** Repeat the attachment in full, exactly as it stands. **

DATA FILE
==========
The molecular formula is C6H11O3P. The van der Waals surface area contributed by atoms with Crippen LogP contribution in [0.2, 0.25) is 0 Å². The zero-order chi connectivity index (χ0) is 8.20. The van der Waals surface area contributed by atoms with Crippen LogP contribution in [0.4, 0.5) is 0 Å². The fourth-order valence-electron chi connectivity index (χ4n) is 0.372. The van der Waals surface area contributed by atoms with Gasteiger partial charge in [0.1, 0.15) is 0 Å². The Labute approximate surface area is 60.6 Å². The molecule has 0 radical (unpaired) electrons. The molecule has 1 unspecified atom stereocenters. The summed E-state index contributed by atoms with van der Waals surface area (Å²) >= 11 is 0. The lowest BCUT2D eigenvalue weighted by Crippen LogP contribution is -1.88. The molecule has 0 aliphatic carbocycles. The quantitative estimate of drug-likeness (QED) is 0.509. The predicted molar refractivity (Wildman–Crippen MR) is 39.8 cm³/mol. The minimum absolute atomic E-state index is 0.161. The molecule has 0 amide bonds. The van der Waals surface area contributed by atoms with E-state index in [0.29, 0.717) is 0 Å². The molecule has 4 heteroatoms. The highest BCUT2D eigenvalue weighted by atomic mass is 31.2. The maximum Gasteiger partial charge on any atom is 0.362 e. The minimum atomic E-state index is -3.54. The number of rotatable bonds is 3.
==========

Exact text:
The molecular formula is C6H11O3P. The van der Waals surface area contributed by atoms with Crippen LogP contribution in [0.2, 0.25) is 0 Å². The zero-order chi connectivity index (χ0) is 8.20. The van der Waals surface area contributed by atoms with Crippen LogP contribution in [0.4, 0.5) is 0 Å². The fourth-order valence-electron chi connectivity index (χ4n) is 0.372. The van der Waals surface area contributed by atoms with Gasteiger partial charge in [0.1, 0.15) is 0 Å². The Labute approximate surface area is 60.6 Å². The molecule has 0 radical (unpaired) electrons. The molecule has 1 unspecified atom stereocenters. The summed E-state index contributed by atoms with van der Waals surface area (Å²) >= 11 is 0. The lowest BCUT2D eigenvalue weighted by Crippen LogP contribution is -1.88. The molecule has 0 aliphatic carbocycles. The quantitative estimate of drug-likeness (QED) is 0.509. The predicted molar refractivity (Wildman–Crippen MR) is 39.8 cm³/mol. The minimum absolute atomic E-state index is 0.161. The molecule has 0 amide bonds. The van der Waals surface area contributed by atoms with E-state index in [0.29, 0.717) is 0 Å². The molecule has 4 heteroatoms. The highest BCUT2D eigenvalue weighted by atomic mass is 31.2. The maximum Gasteiger partial charge on any atom is 0.362 e. The minimum atomic E-state index is -3.54. The number of rotatable bonds is 3.